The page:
CURA: Chronicle Herald Article

From the Chronicle Herald:

15% often go hungry in N.S., prof says; Five-year study will look at why some can’t afford to put food on the table

Studies show as many as 15 per cent of Nova Scotia households have a problem putting food on the table.

“We know . . . that some people do experience hunger,” Patricia Williams, a professor at Mount Saint Vincent University in Halifax, said Wednesday.

“Some people go without for many days at a time.”

Williams is heading up a new $1 million, five-year research study looking for solutions to “food security” problems in Nova Scotia related to low incomes and other factors.

“Almost one in 15 citizens experience income-related food insecurity, and among more vulnerable groups . . . the prevalence is even higher,” said Williams, who holds the Canada Research Chair in Food Security and Policy Change at the university.

“(For) people on income assistance, it is approaching about 70 per cent in Nova Scotia.”

She recently received a Community-University Research Alliance grant for her research, which will be done in collaboration with community groups, individuals who have trouble putting enough food on their tables, local organizations and government representatives.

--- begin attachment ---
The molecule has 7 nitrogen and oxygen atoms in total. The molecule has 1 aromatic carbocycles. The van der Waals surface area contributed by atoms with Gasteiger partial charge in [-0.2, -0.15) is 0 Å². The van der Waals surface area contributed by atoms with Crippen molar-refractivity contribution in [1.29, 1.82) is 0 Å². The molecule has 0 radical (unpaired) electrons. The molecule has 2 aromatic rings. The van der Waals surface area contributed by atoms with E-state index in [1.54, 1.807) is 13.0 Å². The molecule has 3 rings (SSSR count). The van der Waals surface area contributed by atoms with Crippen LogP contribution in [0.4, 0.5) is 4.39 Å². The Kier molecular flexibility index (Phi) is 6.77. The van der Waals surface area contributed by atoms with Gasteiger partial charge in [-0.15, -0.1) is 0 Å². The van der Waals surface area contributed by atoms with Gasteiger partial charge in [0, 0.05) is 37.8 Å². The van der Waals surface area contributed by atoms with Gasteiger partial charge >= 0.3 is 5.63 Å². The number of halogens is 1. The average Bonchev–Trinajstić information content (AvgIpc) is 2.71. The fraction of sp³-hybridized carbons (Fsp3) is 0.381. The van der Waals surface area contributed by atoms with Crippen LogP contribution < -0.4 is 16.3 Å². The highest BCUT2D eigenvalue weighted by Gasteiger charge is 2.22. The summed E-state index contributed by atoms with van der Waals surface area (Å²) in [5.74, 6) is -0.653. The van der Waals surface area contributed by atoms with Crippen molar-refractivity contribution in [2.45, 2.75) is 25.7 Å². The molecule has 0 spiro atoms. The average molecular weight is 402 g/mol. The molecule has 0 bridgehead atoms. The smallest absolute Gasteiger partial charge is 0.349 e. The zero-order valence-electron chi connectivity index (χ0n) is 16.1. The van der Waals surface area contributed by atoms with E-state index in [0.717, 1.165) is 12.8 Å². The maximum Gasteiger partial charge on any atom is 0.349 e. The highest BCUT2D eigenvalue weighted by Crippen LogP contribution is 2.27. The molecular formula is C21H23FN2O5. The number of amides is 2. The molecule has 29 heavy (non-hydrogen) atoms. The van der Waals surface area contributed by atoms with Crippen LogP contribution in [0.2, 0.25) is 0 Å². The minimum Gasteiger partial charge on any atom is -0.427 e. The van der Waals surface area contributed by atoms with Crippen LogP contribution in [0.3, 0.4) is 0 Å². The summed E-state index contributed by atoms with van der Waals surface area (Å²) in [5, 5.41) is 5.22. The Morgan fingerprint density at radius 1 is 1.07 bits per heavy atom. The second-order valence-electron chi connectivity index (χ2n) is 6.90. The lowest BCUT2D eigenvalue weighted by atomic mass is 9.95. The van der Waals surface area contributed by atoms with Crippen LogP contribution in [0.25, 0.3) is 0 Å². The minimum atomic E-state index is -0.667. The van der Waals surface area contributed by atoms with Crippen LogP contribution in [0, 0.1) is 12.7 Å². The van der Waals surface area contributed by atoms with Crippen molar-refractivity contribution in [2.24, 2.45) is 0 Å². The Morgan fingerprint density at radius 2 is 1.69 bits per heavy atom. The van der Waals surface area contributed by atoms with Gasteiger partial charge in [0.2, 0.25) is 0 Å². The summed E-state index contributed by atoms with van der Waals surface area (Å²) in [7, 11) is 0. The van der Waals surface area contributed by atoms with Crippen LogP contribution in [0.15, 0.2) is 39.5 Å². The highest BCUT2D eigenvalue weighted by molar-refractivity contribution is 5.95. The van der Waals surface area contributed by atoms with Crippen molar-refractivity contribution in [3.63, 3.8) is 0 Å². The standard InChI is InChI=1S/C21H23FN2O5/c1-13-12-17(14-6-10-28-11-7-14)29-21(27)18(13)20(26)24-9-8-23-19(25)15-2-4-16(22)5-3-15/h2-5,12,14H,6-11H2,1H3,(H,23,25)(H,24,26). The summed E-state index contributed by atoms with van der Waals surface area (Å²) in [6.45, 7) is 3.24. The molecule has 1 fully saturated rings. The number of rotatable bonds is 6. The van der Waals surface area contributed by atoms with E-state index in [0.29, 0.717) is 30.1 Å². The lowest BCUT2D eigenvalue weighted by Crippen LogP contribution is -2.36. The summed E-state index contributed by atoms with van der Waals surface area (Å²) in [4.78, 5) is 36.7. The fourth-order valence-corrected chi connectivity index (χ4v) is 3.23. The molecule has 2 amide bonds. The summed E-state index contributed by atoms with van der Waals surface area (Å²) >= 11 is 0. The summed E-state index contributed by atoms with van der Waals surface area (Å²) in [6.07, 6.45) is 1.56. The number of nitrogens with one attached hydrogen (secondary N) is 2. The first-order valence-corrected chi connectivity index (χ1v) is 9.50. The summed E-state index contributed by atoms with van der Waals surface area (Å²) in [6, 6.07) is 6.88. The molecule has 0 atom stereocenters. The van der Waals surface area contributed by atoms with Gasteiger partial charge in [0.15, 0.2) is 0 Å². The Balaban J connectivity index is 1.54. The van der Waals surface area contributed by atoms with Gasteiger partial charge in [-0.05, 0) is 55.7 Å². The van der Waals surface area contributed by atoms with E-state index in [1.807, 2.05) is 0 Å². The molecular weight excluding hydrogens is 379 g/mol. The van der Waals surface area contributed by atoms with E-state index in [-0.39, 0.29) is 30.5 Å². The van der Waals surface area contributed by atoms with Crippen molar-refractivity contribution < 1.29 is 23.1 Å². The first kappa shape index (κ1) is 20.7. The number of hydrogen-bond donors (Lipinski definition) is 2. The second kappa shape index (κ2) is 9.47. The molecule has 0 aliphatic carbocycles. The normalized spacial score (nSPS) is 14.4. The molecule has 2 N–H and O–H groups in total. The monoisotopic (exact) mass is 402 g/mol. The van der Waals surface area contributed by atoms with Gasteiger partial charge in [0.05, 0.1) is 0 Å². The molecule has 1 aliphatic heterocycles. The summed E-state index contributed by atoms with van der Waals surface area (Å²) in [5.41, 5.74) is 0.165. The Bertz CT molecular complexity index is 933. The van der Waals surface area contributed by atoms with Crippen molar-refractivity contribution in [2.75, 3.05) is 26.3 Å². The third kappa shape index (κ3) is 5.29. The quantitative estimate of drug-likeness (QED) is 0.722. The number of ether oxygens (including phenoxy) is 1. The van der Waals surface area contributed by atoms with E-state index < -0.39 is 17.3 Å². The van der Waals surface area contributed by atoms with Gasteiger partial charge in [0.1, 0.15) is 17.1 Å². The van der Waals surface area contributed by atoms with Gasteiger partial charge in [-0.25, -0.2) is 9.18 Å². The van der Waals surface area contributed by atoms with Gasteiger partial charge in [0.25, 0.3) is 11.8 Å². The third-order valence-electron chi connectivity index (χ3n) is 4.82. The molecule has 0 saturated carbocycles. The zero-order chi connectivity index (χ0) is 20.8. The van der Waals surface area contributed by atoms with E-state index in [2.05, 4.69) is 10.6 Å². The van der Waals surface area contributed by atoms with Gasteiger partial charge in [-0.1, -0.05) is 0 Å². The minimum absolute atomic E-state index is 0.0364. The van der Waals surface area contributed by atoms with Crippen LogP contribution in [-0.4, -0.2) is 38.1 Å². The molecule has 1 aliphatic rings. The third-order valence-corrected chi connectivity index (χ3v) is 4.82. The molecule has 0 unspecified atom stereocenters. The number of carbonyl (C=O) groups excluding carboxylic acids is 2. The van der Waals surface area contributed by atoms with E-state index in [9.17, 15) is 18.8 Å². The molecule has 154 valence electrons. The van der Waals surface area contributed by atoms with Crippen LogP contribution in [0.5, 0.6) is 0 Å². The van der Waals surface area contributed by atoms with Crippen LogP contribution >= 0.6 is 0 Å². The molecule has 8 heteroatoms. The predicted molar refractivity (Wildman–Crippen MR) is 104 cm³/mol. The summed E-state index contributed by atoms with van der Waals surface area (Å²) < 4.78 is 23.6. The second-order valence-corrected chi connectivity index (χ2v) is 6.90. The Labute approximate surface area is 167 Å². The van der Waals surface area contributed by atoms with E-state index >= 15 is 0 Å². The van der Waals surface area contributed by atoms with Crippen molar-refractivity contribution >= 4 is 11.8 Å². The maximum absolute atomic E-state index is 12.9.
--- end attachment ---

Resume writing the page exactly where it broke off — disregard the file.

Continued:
The Social Sciences and Humanities Research Council of Canada provided the grant.

Williams said she and other researchers will work with communities across Nova Scotia to examine their growing and distribution systems and what impact they have on people’s access to healthy, nutritious food.

“We will be mapping the opportunities and the gaps in terms of local food systems and looking at what the underlying policies are that are driving those (policies).

“We have a very strong team that are very interested to continue to build on earlier work that we have done together and engage other organizations and individuals interested in addressing the issue of food insecurity in Nova Scotia.”

Williams’s main partner in the research project is the Nova Scotia FoodSecurity Network, comprised of 50 groups and organizations ranging from Feed Nova Scotia to the Ecology Action Centre.

Dianne Swinemar, executive director of Feed Nova Scotia in Halifax, saidfood security means different things to different people.

“To me, the true meaning of food security means that I have the option to go and select the food that I want to eat for myself and my family, where I want to go and get it. If I want to go a local farmers market, I can. If I want to go to the largest retail outlet, I can. I have the choice.

“For the thousands of people that are using food banks and other programs, they don’t have that choice.”

Williams past research has included studies on the affordability of a nutritious food basket in Nova Scotia.

“We’ve done data collection around that since 2002. . . . We have published various reports that have shown that basically families in Nova Scotia face impossible circumstances.

“For some people, it is a matter of not being able to buy nutritious food and having to make choices to buy the less healthy food, the cheaper foods that are going to fill their children’s bellies.”

( ‘Almost one in 15 citizens experience income-related food insecurity, and among more vulnerable groups . . . the prevalence is even higher.’